The president-elect was forced to apologise during the race for the White House when a tape emerged in which he could be heard boasting about being able to grope women.
Now the Traverse Theatre in Edinburgh is joining forces with one of the country’s leading new playwrights, Gary McNair, to tackle the issues raised by Trump’s behaviour, his subsequent apology and the debates they inspired.
The show, Locker Room Talk, is described as a “quick-response verbatim piece” will be based on interviews Mr McNair is conducting with dozens men.
But it will be performed by an all-female cast during its run at the Traverse in February.
The show, which will be directed by Orla O’Loughlin, the theatre’s artistic director, is part of a forthcoming programme of work which “seeks to elevate the voices of those often left on the margins of our rapidly-changing society and tell stories at risk of being overlooked.” It is hoped it could be revived for a full run at next year’s Edinburgh Festival Fringe.
The Traverse will be hosting audience discussions after the performances of Locker Room Talk, which will look at whether the kind of comments made be by Trump in the 2005 video, posted by the Washington Post weeks before the election, are acceptable in certain environments.
Mr Trump was heard bragging to TV host Billy Bush about trying to have sex with a married woman, as well as kissing and groping others.
He said: I’m automatically attracted to beautiful women — I just start kissing them, it’s like a magnet. Just kiss. I don’t even wait. And when you’re a star, they let you do it. You can do anything.”
Mr McNair, who is based in Glasgow, said: “I was one of those sharing tweets from sports stars saying: ‘This isn’t locker room chat. That’s not how people talk.’ I was momentarily pleased by the reaction. But that seemed to be the end of it. I was left with an emptiness of where the discussion was.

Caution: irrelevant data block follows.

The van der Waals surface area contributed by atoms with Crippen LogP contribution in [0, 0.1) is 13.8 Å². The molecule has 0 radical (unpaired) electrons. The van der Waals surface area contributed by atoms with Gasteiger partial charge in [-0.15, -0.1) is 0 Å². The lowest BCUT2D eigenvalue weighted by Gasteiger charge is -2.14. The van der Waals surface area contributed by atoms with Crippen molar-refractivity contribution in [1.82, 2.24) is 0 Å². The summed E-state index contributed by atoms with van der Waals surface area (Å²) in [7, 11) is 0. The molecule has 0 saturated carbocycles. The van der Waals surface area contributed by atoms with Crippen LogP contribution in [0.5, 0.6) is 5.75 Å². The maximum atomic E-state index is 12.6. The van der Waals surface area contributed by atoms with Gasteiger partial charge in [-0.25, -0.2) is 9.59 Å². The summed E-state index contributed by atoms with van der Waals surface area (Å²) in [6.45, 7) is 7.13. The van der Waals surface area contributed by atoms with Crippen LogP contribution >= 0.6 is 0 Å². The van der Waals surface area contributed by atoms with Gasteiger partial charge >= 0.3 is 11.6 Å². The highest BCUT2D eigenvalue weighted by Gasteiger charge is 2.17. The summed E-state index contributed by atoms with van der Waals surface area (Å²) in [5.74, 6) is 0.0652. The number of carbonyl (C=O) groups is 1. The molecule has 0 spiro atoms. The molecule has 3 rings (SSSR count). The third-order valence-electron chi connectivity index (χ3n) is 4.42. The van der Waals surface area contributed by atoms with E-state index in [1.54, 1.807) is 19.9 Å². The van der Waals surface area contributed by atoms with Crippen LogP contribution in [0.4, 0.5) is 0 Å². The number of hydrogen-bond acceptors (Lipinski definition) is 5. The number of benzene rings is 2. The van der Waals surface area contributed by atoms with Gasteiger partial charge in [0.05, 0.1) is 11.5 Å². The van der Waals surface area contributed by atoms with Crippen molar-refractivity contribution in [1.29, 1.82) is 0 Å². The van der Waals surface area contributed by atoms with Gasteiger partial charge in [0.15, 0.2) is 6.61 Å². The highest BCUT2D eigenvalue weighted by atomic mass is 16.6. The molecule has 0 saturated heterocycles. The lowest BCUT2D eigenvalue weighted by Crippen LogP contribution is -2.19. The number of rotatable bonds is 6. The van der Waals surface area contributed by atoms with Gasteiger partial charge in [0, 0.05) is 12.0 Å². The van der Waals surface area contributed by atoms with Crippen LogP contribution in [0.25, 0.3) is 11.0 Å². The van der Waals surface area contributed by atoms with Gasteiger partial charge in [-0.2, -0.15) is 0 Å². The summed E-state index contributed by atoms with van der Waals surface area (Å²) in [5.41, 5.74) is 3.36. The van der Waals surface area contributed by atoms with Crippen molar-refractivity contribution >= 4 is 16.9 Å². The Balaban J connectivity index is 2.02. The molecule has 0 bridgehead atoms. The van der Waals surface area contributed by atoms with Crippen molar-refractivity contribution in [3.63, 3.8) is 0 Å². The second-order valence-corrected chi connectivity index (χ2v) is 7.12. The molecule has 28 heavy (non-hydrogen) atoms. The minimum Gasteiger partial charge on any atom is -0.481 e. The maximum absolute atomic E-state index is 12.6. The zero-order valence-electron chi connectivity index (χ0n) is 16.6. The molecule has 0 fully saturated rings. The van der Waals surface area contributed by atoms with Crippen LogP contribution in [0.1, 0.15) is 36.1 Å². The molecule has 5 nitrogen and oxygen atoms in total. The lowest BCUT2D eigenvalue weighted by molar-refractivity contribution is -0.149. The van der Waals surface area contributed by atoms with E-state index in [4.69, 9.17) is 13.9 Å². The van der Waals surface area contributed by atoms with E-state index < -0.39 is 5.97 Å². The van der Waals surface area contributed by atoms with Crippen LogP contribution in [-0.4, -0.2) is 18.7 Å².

“No-one was asking ‘why do men talk like this, where do men talk like this, and what gives them the privilege and right to feel that they can. There is a need and justification to make it permissible in our culture.
“I hear that chat. We can’t pretend this is just one lone ranger speaking like a madman. It’s very much part of our cultural however much under a rock or pushed to the side it is.
“The questions at the heart of the show are where is this language used and how does it make us feel? Can we have a more in-depth conversation rather than just try to push past it or disassociate ourselves?”
Ms O’Loughlin said: “What has really been sidestepped is his (Mr Trump’s) assertion that this was locker room talk.
“The question is whether this is a metaphorical Trump space or a real space. That’s what we’re investigating.
“It gets to the heart of something that, for us, needs to be put centre stage. It’s about reaching as diverse a group of men as possible, getting out of the echo chamber and being robust enough to take it and understand our very close proximity to it in our community and society.
“I would hope that we surprise ourselves and we learn things and reveal things that we weren’t expecting.
“I’m very excited about the show’s future. It is a work in progress at the moment but there is no doubt we are ambitious for it.”